Count Your Blessings

Count Your Blessings

Keeping the lights on and with the audience seated in a circle, the interactive play, Every Brilliant Thing delves into the subject of depression while maintaining a feel-good tone

Count Your Blessings
A scene from Every Brilliant Thing

WHEN the narrator in the play Every Brilliant Thing was seven years old, his father delivered the news that his mother was in the hospital as she had “done something stupid”. When the child learnt that his mother found it hard to be happy, he made a list of everything that is brilliant and left it on her pillow. His list kept growing, as life turned out to be one emotional roller-coaster ride. The interactive play, written by British playwright Duncan Macmillan with Jonny Donahoe, opened at the Edinburgh Fringe Festival in 2014.

A couple of years later, Mumbai-based theatre practitioner Quasar Thakore Padamsee read the play and instantly loved it. “As with any play of this delicate a nature, it takes a little time to come to fruition. Firstly, you have to be in the right head space to embark on the journey of creating it, and of course find the right actor,” says Thakore Padamsee. The latest version of the play, directed by him and performed by Vivek Madan, opened at Mumbai’s Prithvi Theatre recently and has had several shows since. Some of them were followed by discussions on mental health.

The producers at Q Theatre Productions (QTP) — Toral Shah, Vivek Rao and Thakore Padamsee — toyed with several names before zeroing in on Bengaluru-based Madan to perform the play. Madan, who came on board last November, says: “I was intrigued by the brief that Quasar gave me even before I read the script. He said that this was a play stripped entirely of artifice; there was to be no acting. Secondly, we needed to tell a story that an audience could ‘witness’ and participate in.”

Count Your Blessings
Vivek Madan and Quasar Thakore Padamsee

The format of the play, which is presented with lights on, blurs any barrier between the actor-narrator and the audience, who are seated in a circle. “One of the things we were very clear about is that the audience helps the actor take the story forward. Just like you need support when dealing with mental health issues, the audience supports the actor in narrating the story. It’s a shared experience,” says Thakore Padamsee. In this story told in first-person and infused with a feel-good vibe, members of the audience play various roles — a veterinarian, for instance, helped put to rest the narrator’s dog, his father, his school counsellor and his lover. As he listed all those those things he finds brilliant, some audience members read them from the chits that were given to them before the show started.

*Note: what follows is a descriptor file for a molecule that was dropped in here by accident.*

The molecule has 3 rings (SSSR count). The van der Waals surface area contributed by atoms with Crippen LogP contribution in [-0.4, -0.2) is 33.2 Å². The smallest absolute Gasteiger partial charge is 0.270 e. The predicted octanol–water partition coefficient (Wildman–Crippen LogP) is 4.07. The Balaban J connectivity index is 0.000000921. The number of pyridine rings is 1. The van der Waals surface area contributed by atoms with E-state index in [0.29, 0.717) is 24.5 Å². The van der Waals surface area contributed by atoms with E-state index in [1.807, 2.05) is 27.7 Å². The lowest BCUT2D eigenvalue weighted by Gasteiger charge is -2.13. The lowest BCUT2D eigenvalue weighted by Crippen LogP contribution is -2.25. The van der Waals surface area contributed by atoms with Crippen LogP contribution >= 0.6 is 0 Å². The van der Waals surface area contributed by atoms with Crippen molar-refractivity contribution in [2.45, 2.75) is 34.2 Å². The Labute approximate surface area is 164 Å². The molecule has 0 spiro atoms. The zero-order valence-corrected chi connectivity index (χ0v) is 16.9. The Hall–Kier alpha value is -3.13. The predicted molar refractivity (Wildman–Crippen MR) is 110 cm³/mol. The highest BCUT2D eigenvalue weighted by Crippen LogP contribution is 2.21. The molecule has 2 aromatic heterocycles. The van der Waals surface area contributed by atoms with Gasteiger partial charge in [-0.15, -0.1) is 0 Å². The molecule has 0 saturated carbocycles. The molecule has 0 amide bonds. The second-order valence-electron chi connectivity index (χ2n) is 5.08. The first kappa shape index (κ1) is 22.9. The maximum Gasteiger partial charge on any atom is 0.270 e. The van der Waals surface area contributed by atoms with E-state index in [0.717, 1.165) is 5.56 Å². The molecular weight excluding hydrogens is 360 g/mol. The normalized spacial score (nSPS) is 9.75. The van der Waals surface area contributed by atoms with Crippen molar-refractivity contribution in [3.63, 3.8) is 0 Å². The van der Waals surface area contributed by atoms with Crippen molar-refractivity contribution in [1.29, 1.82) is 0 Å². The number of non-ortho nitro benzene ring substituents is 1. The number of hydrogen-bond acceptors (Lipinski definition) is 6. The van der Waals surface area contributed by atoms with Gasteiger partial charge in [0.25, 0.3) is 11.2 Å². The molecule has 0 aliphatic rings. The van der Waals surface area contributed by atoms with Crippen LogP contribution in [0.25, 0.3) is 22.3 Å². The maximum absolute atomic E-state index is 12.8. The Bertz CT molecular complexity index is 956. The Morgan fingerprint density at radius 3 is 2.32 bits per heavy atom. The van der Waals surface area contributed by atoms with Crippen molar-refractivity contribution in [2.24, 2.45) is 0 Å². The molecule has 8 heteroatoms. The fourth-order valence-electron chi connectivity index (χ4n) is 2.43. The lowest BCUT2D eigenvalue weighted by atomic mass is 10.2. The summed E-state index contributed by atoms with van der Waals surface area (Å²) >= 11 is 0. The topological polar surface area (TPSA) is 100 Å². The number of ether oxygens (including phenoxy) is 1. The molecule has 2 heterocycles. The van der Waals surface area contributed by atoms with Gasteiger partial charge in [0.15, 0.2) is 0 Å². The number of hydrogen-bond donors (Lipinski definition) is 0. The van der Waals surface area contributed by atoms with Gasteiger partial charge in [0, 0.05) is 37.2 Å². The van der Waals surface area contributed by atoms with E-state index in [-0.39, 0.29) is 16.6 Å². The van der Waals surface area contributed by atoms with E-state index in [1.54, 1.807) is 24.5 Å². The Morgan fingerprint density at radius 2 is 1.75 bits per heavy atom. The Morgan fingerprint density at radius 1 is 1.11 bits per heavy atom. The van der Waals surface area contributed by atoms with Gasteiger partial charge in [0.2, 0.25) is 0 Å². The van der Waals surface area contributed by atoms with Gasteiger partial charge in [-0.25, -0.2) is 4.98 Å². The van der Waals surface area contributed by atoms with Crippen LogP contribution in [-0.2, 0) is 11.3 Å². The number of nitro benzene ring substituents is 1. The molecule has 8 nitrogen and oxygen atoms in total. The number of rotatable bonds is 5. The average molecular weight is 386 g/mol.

The play deals with issues of depression, mental health and suicide with sensitivity. “It’s a man’s story of how he wrestled with all that life threw at him. It’s a deeply personal story, and that’s why the writing works so well,” says Thakore Padamsee. For Madan, it was fun to keep talking to the audience and react to their responses. “The interaction with the audience is written into the text so cleverly that it is now hard to imagine how this story can be told in another way. The biggest challenge is that we can never really nail down the way the story flows. Every show is different. It’s equally challenging for the audience to be as vulnerable and trust me as the narrator. It’s truly a community exercise,” he says.

Initially, they didn’t know how to rehearse this play since so much is dependent on the audience. “Rehearsal was about preparing the actor for any possible outcome. To begin with, it was only Vivek and me in the rehearsal room. Soon, we were joined by Sanjay Bharadwaj, the stage manager. After a bit, Toral, the designer and creative producer, stepped in. We also brought in a young actor named Robbin Singh in. His job was to be different and difficult audience members. We did a variety of airings to groups of people,” says Thakore Padamsee. During the rehearsal, they took care to make the story an honest sharing. “We tried our best to keep talking to people instead of at them. This entailed a certain amount of being in the moment and making the story my own,” says Madan.

The post-show discussions allow people to share their thoughts. Meera Damji, who runs a show about mental health issues on the radio, volunteered to moderate these discussions. “The discussions have become very open and informative. The experts on the panel have taken great pains to explain things, particularly to people who want to be a support and don’t know how. Every Brilliant Thing is not just a play, it’s a much larger project. That’s why our flyers have links to iCall and Bridge The Care Gap,” says Thakore Padamsee, who has directed plays such as A Peasant of El Salvador and Project S.T.R.I.P. He wants to take the play to schools and colleges. “It’s an easily stage-able play, and talks about an unsaid topic in a very uplifting way. That’s the power of the play. Currently, plans are afoot for shows in Bengaluru, Pune and Delhi. Hopefully, in Chennai too,” he says.